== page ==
June ushered in our summer dryness
Last updated 11/13/2020 at 6:13pm
Reviewing the past five June’s, June 2014 comes in as the driest. Here at the home weather station we only measured 0.59 inches, while the mean for June is 1.04 inches. Here’s how that ranks going back to 2009: 2013- 1.51 inches, 2012- 3.35 inches, 2011- 0.60 inches, 2010- 2.33 inches, and 2009- 0.93 inches. Temperatures were comparable, though, to these past years. We had a high of 88.1°F (June 23) and a low of 43.7°F (June 16). Only once in the past five years did we break into a high temperature above 90°F in June, which was last year with a 91.9°F. The mean for this year’s June was 66.3°F (all-time mean is 65.5°F).
So far, July has brought about some of that good warm weather that helps to heat up the Coulee. We’ve already had four days this July topping out in the 90°F range. Hope you’re enjoying the warm weather.
As we continue to experience dry weather, we are in drought conditions now; I thought I’d share this July 3rd notification from the Office of the Washington State Climatologist: “The latest USDA Crop Bulletin reports that below average yields are expected, especially in Lincoln and Whitman Counties. The US Department of Agriculture has designated Benton, Franklin, Walla Walla, Adams, Grant, Chelan, Douglas, Lincoln, and Okanogan Counties as primary disaster areas due to the dryness, making residents of those and adjacent counties eligible for emergency aid. It is worth reiterating that the rebound in snowpack during the second half of the winter has put irrigated crops in much better shape than the dry land crops, and that the USDA Crop Bulletin had positive reports in that regard.”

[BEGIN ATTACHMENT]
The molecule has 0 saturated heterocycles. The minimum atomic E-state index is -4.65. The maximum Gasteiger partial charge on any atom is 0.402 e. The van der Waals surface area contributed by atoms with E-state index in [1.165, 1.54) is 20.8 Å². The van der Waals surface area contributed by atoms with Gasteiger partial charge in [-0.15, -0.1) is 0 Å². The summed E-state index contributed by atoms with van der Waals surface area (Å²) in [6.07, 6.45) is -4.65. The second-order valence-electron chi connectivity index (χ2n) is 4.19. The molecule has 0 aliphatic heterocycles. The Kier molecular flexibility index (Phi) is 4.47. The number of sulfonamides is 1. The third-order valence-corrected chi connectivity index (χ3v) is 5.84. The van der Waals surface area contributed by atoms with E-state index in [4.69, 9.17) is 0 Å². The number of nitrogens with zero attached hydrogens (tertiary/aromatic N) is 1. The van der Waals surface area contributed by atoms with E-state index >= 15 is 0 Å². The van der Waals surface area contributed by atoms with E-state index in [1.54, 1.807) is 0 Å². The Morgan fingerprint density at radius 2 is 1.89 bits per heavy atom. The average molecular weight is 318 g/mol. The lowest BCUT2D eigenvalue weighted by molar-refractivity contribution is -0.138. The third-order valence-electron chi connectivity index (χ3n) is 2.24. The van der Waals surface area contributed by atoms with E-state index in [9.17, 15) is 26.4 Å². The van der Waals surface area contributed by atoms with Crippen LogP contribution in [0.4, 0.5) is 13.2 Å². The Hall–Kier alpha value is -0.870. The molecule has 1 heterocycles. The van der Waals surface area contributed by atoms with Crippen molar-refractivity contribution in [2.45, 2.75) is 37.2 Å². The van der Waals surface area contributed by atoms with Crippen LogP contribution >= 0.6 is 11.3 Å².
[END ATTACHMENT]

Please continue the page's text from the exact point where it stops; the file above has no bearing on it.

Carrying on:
Recently, folks at the National Weather Service Office in Spokane spotted some rare clouds that are generally seen only this time of year and at our latitude. They are called night clouds or noctilucent clouds. These clouds form at altitudes of 250,000 feet and higher. That is the mesosphere layer of our atmosphere. Here’s a brief explanation about these unique clouds. Noctilucent roughly means night shining, in Latin. They are most commonly observed in the summer months at latitudes between 50° and 70° north and south of the equator. They can only be observed when the Sun is below the horizon. They are made of crystals of water ice. They can appear as featureless bands, but frequently show distinctive patterns such as streaks, wave-like undulations, and whirls. If you see these unique clouds, photograph them, they are rare.